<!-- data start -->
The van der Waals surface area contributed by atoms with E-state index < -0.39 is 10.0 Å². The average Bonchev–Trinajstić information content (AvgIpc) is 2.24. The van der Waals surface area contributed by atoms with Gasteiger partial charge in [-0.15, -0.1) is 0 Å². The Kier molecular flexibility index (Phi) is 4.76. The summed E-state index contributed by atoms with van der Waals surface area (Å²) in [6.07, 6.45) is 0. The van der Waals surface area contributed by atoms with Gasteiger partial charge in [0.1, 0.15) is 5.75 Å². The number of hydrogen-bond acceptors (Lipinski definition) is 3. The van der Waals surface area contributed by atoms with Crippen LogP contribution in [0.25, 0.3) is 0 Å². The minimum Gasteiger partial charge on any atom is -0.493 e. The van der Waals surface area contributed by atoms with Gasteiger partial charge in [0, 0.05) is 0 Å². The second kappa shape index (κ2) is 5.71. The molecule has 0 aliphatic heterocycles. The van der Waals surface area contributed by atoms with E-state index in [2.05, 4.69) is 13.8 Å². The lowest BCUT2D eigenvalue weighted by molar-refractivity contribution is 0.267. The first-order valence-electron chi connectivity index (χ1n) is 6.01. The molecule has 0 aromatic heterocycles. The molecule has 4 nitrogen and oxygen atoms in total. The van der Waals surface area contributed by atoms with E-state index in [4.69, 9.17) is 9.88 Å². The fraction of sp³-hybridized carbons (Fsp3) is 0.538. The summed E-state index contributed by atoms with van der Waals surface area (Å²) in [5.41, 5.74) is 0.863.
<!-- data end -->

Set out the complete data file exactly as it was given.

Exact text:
The van der Waals surface area contributed by atoms with E-state index < -0.39 is 10.0 Å². The average Bonchev–Trinajstić information content (AvgIpc) is 2.24. The van der Waals surface area contributed by atoms with Gasteiger partial charge in [-0.15, -0.1) is 0 Å². The Kier molecular flexibility index (Phi) is 4.76. The summed E-state index contributed by atoms with van der Waals surface area (Å²) in [6.07, 6.45) is 0. The van der Waals surface area contributed by atoms with Gasteiger partial charge in [0.1, 0.15) is 5.75 Å². The number of hydrogen-bond acceptors (Lipinski definition) is 3. The van der Waals surface area contributed by atoms with Crippen LogP contribution in [0.25, 0.3) is 0 Å². The minimum Gasteiger partial charge on any atom is -0.493 e. The van der Waals surface area contributed by atoms with Gasteiger partial charge in [0, 0.05) is 0 Å². The second kappa shape index (κ2) is 5.71. The molecule has 0 aliphatic heterocycles. The van der Waals surface area contributed by atoms with E-state index in [2.05, 4.69) is 13.8 Å². The lowest BCUT2D eigenvalue weighted by molar-refractivity contribution is 0.267. The first-order valence-electron chi connectivity index (χ1n) is 6.01. The molecule has 0 aromatic heterocycles. The molecule has 4 nitrogen and oxygen atoms in total. The van der Waals surface area contributed by atoms with E-state index in [4.69, 9.17) is 9.88 Å². The fraction of sp³-hybridized carbons (Fsp3) is 0.538. The summed E-state index contributed by atoms with van der Waals surface area (Å²) in [5.41, 5.74) is 0.863.